- Ages 2+ (box says 4+)
- Players 2 – 5
- 15 minutes
- Emotional Coping Skills
- Memorization & Pattern/Color Matching
- Child – Easy
- Adult – Easy
Theme & Narrative:
- Build a snake, but really this is so inconsequential its hardly worth mentioning.
- Father Geek rejected!
- Child Geek approved!
Players take turns drawing cards that represent snake sections in an attempt to “build” an entire snake in the middle of the table. A snake is completed when it has a head, at least one mid-section, and a tail. When a player completes a snake, the cards that formed the snake are places their score pile.
There are 3 types of cards that are used in the game:
A snake section will have a color on it for each uncapped end of the snake on the card. A mid-section will always have 2 different colors, and a head and a tail are only 1 color. The one exception are the “rainbow” colored sections that allow the player to attach it to any other colored section. Color is relevant because you cannot extend, or cap a snake unless the color matches.
When the draw pile is depleted, the game ends and the player with the most cards in their scoring pile wins. Ties are broken by the longest snake claimed.
This game is not a total loss. It does incorporate colors and very simple pattern matching. These are skills that very young little geeks require and can build on. It’s difficult to make this game a good deal entertaining by doing so, but it’s there.
It is a safe prediction that this game will quickly find its way to a garage sale table soon as my little geeks finds something else to distract them, like another game or an activity that is a bit more involved. Possibly even a ball of yarn or rock to throw. Still, as an early development game, it has merit, but will not have much staying power.
We are getting entirely too many positive reviews on this site, so I took it upon myself to be “that guy” to show the other end of family gaming that is all too prevalent when your kids are 2 and 4 years-old. I plan on doing so by highlighting games that are extraordinarily mind-numbing in and of itself for adults, but we play it anyway because it’s just greatly rewarding to see the kids have fun.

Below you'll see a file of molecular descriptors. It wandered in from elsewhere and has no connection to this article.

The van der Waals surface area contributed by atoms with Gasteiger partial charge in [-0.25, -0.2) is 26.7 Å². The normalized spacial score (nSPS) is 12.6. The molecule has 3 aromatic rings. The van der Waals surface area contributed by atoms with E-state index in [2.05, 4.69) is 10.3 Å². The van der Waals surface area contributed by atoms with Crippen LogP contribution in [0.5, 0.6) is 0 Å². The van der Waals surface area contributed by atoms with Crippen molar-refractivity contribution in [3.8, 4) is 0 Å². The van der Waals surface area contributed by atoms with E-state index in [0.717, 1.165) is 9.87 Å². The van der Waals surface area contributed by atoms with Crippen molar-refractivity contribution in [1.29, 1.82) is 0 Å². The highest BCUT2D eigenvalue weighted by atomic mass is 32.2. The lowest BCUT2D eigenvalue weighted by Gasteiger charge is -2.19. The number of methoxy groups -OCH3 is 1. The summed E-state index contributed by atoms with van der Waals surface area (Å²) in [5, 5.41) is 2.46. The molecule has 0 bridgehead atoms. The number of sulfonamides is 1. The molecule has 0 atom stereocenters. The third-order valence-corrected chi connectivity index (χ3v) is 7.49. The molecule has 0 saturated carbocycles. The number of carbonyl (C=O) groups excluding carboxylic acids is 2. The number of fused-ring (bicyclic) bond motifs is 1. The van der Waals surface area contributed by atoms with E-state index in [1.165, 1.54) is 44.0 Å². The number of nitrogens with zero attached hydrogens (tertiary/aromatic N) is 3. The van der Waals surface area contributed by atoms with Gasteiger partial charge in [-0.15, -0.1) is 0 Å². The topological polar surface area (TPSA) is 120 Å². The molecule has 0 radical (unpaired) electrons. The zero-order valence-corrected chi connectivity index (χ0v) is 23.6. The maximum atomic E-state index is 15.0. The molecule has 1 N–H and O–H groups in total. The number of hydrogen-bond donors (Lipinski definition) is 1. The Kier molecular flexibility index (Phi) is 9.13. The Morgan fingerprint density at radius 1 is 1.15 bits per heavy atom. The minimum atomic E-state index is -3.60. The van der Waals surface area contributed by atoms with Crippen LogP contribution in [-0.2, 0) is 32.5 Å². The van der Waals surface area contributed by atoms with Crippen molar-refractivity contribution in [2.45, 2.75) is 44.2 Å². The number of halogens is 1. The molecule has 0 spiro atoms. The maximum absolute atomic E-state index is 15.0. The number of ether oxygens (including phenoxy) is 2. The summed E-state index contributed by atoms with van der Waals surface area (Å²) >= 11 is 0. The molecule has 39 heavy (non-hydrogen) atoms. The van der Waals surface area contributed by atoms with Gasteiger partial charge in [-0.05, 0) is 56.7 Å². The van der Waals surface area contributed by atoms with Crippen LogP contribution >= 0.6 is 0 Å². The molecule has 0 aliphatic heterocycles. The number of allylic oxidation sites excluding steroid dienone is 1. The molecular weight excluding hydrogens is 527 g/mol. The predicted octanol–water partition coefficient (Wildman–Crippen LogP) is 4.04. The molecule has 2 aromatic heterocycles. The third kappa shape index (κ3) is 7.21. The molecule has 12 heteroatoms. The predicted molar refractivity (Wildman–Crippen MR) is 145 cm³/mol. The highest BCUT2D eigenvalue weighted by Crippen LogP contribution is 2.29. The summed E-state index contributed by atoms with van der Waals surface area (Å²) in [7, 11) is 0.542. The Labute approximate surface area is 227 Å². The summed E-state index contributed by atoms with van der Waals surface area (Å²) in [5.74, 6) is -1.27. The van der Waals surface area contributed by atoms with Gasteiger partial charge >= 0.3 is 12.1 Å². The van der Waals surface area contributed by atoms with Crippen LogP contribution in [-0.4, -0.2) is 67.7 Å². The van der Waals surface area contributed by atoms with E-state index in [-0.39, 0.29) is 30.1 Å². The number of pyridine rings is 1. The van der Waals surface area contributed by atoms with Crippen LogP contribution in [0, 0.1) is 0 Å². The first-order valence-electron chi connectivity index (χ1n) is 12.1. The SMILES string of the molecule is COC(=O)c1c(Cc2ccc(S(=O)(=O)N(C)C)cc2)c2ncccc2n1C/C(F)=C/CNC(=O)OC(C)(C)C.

Let me be clear. One can have a good experience doing just about anything if the correct attitude is presented. I love playing games with my little geeks. With games like this, I am constantly having to remind myself that I am setting the foundation for relationships with my kids and future gaming where the gaming itself is satisfying rather than just the experience. I urge you to check out Nate’s article, “When I Don’t Want to Play“. This is a review about the game, not the experience gained by playing it with my kids.
As for the game, skip it. It falls squarely in the corner of mind-numbing. Draw and place, draw and place, and hope the end is near. The winner will be the one who happens to draw the most snake completion cards when they are needed. There are simply better games available on the market today for your little geeks to play. FlipOut, for example, which is all about color matching, pattern matching, and memorization.
Another issue I have with the game is the table space that it can take up. As the snakes grow, one has to constantly shift them around to fit on the table. This breaks the visual memory for young kids because they remember things like “the snake with a open red midsection is near me”. Shifting them around disrupts the memory pattern, not to mention it causes a great deal of consternation at my family gaming table when the snakes get bumped around and cut into pieces.
There is a very small amount of strategy in the game. If you are winning, then you want to close down options as quickly as possible for extending existing snakes. If you have the lead, then you want to make it harder to rake in the cards on the table. Therefore, you want more partial snakes. You do this by choosing to minimize the open colors if you have the choice to do so over opening up a new one. This limits the options for the next card draw to be placed legally on an existing snake. This strategy is complete lost with my boys, but it is there.